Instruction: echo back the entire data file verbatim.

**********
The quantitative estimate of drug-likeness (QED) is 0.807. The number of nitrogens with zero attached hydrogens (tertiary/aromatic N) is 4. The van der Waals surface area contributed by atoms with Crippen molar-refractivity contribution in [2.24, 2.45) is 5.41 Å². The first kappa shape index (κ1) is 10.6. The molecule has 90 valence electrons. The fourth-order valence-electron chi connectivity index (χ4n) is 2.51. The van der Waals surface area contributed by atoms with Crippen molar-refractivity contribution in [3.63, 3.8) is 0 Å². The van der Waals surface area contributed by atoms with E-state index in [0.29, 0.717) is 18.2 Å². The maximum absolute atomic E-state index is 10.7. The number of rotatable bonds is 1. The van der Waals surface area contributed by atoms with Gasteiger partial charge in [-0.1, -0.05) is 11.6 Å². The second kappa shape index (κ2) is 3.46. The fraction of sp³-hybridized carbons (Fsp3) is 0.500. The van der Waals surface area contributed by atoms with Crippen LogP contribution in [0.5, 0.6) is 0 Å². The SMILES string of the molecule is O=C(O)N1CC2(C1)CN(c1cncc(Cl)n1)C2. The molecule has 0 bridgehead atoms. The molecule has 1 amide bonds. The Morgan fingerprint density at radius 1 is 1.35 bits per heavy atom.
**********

The quantitative estimate of drug-likeness (QED) is 0.807. The number of nitrogens with zero attached hydrogens (tertiary/aromatic N) is 4. The van der Waals surface area contributed by atoms with Crippen molar-refractivity contribution in [2.24, 2.45) is 5.41 Å². The first kappa shape index (κ1) is 10.6. The molecule has 90 valence electrons. The fourth-order valence-electron chi connectivity index (χ4n) is 2.51. The van der Waals surface area contributed by atoms with Crippen molar-refractivity contribution in [3.63, 3.8) is 0 Å². The van der Waals surface area contributed by atoms with E-state index in [0.29, 0.717) is 18.2 Å². The maximum absolute atomic E-state index is 10.7. The number of rotatable bonds is 1. The van der Waals surface area contributed by atoms with Gasteiger partial charge in [-0.1, -0.05) is 11.6 Å². The second kappa shape index (κ2) is 3.46. The fraction of sp³-hybridized carbons (Fsp3) is 0.500. The van der Waals surface area contributed by atoms with Crippen LogP contribution in [0.5, 0.6) is 0 Å². The SMILES string of the molecule is O=C(O)N1CC2(C1)CN(c1cncc(Cl)n1)C2. The molecule has 0 bridgehead atoms. The molecule has 1 amide bonds. The Morgan fingerprint density at radius 1 is 1.35 bits per heavy atom.